By popular demand (usually from Melita), I’ve finally got round to Megan Whalen Turner! I understand from Kerstin that the Queen’s Thief books are loved by Dunnetteers, among many other readers, for their twisting plots and intrigue, and so I’d really been looking forward to them. At the end of this first novel, however, I can’t help wondering when that promised court intrigue is going to get underway. The Thief is an enjoyable young-adult quest novel, throwing together the traditional bunch of ill-assorted companions in search of an ancient relic, but I don’t feel it’s hugely out of the ordinary. I’m not about to give up, though, and am sure things will warm up later in the series.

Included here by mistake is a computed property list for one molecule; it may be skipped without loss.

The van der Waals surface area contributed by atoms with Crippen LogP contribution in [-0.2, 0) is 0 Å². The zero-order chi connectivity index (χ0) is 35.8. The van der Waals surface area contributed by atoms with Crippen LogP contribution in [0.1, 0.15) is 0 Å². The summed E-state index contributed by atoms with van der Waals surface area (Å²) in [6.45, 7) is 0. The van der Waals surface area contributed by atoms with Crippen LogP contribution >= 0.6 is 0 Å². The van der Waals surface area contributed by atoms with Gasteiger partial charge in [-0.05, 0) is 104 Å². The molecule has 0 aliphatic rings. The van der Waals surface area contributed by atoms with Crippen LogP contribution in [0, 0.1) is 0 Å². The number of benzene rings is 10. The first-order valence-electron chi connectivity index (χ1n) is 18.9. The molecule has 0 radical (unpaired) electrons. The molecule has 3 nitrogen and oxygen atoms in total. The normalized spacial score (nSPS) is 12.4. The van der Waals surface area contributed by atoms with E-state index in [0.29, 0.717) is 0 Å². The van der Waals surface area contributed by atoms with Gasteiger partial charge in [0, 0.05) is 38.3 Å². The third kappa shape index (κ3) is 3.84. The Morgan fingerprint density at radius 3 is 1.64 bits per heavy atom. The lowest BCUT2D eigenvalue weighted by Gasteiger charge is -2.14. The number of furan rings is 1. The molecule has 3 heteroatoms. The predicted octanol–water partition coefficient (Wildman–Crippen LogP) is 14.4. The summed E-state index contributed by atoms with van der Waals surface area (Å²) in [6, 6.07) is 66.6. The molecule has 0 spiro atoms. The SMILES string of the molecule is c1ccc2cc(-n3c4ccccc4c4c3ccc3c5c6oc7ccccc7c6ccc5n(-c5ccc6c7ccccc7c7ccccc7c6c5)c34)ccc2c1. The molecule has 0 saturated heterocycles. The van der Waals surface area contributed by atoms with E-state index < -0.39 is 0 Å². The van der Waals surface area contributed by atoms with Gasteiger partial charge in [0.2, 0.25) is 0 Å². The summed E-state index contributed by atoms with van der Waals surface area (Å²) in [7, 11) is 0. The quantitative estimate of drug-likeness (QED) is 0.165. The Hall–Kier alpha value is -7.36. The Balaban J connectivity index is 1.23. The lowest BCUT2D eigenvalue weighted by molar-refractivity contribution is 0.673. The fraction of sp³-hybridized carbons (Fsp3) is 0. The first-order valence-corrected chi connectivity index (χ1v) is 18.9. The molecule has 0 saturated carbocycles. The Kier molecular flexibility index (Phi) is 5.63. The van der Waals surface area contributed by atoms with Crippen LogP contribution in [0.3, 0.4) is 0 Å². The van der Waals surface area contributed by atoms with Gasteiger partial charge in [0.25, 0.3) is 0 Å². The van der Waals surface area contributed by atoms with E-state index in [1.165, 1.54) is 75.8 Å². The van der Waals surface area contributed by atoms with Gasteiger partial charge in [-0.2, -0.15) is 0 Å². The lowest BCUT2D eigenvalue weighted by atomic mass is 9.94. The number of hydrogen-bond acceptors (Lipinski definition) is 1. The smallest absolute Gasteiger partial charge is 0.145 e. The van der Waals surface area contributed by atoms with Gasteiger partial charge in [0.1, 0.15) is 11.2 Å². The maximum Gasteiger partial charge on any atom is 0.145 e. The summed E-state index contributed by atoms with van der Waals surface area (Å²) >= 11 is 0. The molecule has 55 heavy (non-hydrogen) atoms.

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Cinderella: Matthew Bourne

Matthew Bourne's Cinderella★★★★

(Sadler’s Wells, London, until 27 January 2018)

My heart broke a little on Friday afternoon. I realised that Matthew Bourne’s Cinderella had returned to Sadler’s Wells this winter and was now completely sold out until the end of its run. I’d missed its last run too and had been similarly upset then, but good fortune came to my rescue. By chance, it had been broadcast on BBC2 over Christmas (I’d missed that too) and was still available on iPlayer. On Saturday afternoon, as the sullen wind rattled the sash windows, I curled up with a cup of tea and a blanket and sank happily into this reimagined fairy tale, set in the depths of the London Blitz. It’s classic Bourne, half ballet and half drama, with a dark substrata to its glittering fantasy.

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The Lion of Boaz-Jachin and Jachin-Boaz: Russell Hoban